3. A sustainable transport system which serves economic, societal and environmental needs;
  4. A world-class agri-food sector working within a carbon-neutral system of agriculture, forestry and land use; and
  5. An approach to resource management that provides a competitive and comparative advantage in international trade and factor flows.”
The NESC report concluded that “Ireland has an opportunity to be a real leader by building an institutional architecture suited to the nature of the climate-change policy problem and the major ways in which progress on ‘how to’ achieve decarbonisation is made.”
This is where we should be turning our attention, not looking to short-term fossil fuel extraction, with negative impacts on the environment, health and the reputation of our country, to put off the day when we have to change our life-styles and energy sources.
Aedín McLoughlin
[1] Methane and the greenhouse-gas footprint of natural gas from shale formations. Robert W. Howarth, Renee Santoro, and Anthony Ingraffea. Cornell University, Ithaca (April 2011)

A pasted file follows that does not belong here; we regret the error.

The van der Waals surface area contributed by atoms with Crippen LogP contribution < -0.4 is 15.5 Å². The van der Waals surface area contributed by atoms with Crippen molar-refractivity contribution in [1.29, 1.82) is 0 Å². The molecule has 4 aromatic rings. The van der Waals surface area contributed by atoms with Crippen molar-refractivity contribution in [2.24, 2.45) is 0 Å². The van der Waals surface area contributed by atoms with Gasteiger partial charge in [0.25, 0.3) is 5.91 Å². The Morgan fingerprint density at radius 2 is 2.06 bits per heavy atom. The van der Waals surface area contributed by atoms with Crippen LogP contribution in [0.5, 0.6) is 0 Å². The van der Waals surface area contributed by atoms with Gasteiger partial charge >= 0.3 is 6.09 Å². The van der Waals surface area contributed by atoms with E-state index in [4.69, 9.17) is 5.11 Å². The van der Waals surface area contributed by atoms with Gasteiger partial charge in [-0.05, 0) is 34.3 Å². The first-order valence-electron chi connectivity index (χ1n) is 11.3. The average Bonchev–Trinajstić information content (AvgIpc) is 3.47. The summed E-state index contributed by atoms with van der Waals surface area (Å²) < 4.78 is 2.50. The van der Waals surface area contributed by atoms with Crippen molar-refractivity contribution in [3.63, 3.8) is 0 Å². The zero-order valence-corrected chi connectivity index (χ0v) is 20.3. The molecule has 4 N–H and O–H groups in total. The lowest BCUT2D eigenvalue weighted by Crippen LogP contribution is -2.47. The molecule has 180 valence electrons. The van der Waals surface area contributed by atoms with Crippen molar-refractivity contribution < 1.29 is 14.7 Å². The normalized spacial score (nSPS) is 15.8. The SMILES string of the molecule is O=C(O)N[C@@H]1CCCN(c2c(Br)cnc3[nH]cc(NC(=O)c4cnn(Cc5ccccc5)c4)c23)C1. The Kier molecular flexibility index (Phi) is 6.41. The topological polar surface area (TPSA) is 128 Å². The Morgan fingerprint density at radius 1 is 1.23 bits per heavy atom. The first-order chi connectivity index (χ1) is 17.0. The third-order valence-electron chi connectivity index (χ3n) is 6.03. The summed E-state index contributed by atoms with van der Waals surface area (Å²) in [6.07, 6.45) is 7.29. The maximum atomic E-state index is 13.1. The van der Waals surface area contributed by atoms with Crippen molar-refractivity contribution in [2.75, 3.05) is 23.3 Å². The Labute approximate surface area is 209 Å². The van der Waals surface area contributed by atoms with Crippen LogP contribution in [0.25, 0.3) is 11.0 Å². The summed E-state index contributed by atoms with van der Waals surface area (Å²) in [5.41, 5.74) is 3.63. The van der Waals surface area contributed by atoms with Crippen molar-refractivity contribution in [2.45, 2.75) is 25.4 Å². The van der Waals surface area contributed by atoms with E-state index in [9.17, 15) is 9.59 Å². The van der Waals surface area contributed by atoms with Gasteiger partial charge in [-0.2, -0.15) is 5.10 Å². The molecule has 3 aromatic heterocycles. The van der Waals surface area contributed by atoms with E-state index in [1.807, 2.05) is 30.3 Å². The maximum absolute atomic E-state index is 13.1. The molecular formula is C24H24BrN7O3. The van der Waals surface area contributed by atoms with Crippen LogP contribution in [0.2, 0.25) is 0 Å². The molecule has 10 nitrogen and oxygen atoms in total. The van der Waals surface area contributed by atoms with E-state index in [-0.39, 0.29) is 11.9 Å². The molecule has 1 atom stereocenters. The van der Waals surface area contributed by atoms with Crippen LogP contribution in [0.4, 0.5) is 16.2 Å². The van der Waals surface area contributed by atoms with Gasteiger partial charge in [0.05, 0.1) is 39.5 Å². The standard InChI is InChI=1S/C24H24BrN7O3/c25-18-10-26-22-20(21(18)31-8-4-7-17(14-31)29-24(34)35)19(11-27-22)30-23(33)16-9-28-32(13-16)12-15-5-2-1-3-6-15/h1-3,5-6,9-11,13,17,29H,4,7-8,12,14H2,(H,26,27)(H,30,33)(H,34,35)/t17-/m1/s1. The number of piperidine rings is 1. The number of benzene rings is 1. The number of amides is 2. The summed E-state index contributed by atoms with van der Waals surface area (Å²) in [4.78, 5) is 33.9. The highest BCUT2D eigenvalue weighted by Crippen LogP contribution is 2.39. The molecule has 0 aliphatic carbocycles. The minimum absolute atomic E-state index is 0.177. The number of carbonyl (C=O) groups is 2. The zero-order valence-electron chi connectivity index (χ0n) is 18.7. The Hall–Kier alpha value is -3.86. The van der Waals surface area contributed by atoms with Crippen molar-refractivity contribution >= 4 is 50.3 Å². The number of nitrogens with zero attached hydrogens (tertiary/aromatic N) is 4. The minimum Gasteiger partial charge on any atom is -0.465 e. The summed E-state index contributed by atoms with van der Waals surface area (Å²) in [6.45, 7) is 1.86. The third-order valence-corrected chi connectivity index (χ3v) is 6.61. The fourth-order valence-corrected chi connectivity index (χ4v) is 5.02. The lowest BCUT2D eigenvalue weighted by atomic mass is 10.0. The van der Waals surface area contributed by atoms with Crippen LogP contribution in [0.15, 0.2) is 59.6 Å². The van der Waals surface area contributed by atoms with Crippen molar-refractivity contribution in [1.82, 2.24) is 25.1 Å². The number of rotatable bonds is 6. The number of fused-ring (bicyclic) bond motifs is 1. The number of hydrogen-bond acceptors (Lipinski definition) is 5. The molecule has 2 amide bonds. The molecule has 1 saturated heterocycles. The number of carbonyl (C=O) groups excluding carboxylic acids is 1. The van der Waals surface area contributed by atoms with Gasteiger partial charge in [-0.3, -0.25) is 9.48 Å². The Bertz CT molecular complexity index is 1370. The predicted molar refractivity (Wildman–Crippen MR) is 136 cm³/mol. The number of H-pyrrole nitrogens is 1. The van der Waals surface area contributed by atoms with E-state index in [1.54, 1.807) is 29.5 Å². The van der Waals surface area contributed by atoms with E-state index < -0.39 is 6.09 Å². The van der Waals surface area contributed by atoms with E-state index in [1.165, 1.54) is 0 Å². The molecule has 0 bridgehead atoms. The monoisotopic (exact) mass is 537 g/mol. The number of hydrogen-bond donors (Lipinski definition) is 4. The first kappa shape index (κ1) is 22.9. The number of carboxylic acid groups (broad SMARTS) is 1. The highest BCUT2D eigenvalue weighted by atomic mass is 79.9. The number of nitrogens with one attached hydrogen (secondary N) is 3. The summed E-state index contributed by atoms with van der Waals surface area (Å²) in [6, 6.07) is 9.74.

[2] Hydraulic Fracturing or ‘Fracking’: A Short Summary of Current Knowledge and Potential Environmental Impacts  EPA Preliminary Report (12 May 2012)
[3] Fact-Based Regulation for Environmental Protection in Shale Gas Development. The Energy Institute, The University of Texas at Austin (February 2012)
[4] Drill, Baby Drill. Can Unconventional Fuels usher in a New Era of Energy Abundance? J. David Hughes. Post Carbon Institute February ‘13
[5] Ireland and the Climate Change Challenge: Connecting ‘How Much’ with ‘How To’ Final Report of the NESC Secretariat to the Department of Environment, Community and Local Government. Dec’12

Impact Research Group new website and report

Check out the Impact Research Group’s new site and their new report on Ireland’s Agriculture and Food Industry and the Shale Gas Question. This study presents an industry snapshot, focusing on the Dairy and the Infant Milk Formula sectors as examples.
The Impact Research Group is not a campaigning group. Our aim is to help inform the debate concerning Shale Gas for Ireland, and to widen the economic context in which the debate is taking place. We set ourselves the task of examining the particular economic and employment conditions in Ireland, and what impact the proposed  shale gas hydraulic fracturing might have.